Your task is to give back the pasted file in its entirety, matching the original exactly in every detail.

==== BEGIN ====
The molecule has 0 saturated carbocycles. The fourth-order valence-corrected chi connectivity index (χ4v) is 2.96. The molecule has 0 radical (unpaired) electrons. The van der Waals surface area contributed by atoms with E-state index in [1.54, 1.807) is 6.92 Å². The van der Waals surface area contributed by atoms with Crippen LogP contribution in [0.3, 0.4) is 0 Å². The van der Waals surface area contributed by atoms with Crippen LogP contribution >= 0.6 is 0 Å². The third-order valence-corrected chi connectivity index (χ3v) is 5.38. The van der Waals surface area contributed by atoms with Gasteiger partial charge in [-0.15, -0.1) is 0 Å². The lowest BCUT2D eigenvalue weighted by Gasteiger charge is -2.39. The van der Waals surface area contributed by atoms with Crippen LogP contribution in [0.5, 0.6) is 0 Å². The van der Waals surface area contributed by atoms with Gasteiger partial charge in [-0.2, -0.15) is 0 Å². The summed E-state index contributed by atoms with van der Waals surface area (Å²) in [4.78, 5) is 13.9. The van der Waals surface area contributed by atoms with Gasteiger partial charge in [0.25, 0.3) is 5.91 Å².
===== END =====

The molecule has 0 saturated carbocycles. The fourth-order valence-corrected chi connectivity index (χ4v) is 2.96. The molecule has 0 radical (unpaired) electrons. The van der Waals surface area contributed by atoms with E-state index in [1.54, 1.807) is 6.92 Å². The van der Waals surface area contributed by atoms with Crippen LogP contribution in [0.3, 0.4) is 0 Å². The van der Waals surface area contributed by atoms with Crippen LogP contribution >= 0.6 is 0 Å². The third-order valence-corrected chi connectivity index (χ3v) is 5.38. The van der Waals surface area contributed by atoms with Gasteiger partial charge in [-0.15, -0.1) is 0 Å². The lowest BCUT2D eigenvalue weighted by Gasteiger charge is -2.39. The van der Waals surface area contributed by atoms with Crippen LogP contribution in [0.5, 0.6) is 0 Å². The van der Waals surface area contributed by atoms with Gasteiger partial charge in [-0.2, -0.15) is 0 Å². The summed E-state index contributed by atoms with van der Waals surface area (Å²) in [4.78, 5) is 13.9. The van der Waals surface area contributed by atoms with Gasteiger partial charge in [0.25, 0.3) is 5.91 Å².